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Tag Archives: Debt

Indebted societies: How private borrowing has become a substitute for social policy in rich democracies

When citizens encounter financial difficulties, they often turn to private borrowing on credit markets. As Andreas Wiedemann explains, this form of borrowing now increasingly acts as a support mechanism that complements the welfare state in rich democracies. But while credit markets and welfare states appear to fulfil similar functions, they follow different underlying logics, each with their own socio-economic and political consequences that shape and amplify insecurities,...

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How is the G20 tackling debt problems of the poorest countries?

The G20 Debt Service Standstill Initiative, although a partial success, has been dogged by competing interests and lack of coordination. A further push is needed to solve the coordination problem. In April 2020, the G20, at the urging of the International Monetary Fund and the World Bank, launched the Debt Service Standstill Initiative (DSSI) to mitigate the negative financial impact of COVID-19 in the world’s poorest countries at a time when the pandemic’s medical and economic consequences...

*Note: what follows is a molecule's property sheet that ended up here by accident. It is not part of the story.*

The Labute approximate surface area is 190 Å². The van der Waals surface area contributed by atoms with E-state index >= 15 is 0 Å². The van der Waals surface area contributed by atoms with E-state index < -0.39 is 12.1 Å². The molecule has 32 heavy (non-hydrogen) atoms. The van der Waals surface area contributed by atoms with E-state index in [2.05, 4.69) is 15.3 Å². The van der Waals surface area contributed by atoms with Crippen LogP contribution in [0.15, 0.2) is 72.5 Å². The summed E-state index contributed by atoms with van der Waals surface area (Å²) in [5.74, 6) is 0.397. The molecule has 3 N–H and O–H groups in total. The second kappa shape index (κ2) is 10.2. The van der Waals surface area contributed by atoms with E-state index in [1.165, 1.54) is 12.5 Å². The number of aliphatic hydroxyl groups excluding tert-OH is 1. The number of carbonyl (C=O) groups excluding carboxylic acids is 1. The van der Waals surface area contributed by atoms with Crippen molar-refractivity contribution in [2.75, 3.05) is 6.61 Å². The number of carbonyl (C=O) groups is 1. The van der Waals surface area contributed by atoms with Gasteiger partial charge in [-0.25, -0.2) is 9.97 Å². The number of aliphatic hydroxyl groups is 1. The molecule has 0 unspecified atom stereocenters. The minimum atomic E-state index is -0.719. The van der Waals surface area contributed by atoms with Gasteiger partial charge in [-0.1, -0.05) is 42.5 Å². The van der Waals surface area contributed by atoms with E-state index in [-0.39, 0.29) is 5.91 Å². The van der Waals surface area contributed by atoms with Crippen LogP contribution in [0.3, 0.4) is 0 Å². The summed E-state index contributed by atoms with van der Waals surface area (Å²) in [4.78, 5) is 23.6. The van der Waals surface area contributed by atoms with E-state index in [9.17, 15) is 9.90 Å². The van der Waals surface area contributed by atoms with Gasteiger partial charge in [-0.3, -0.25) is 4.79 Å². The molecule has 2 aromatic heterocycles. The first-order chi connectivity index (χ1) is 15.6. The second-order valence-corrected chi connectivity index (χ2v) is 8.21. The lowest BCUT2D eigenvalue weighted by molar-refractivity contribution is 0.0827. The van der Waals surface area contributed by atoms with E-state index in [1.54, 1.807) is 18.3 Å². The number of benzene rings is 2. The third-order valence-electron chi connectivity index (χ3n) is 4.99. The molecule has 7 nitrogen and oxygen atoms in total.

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La dette : une obsession prématurée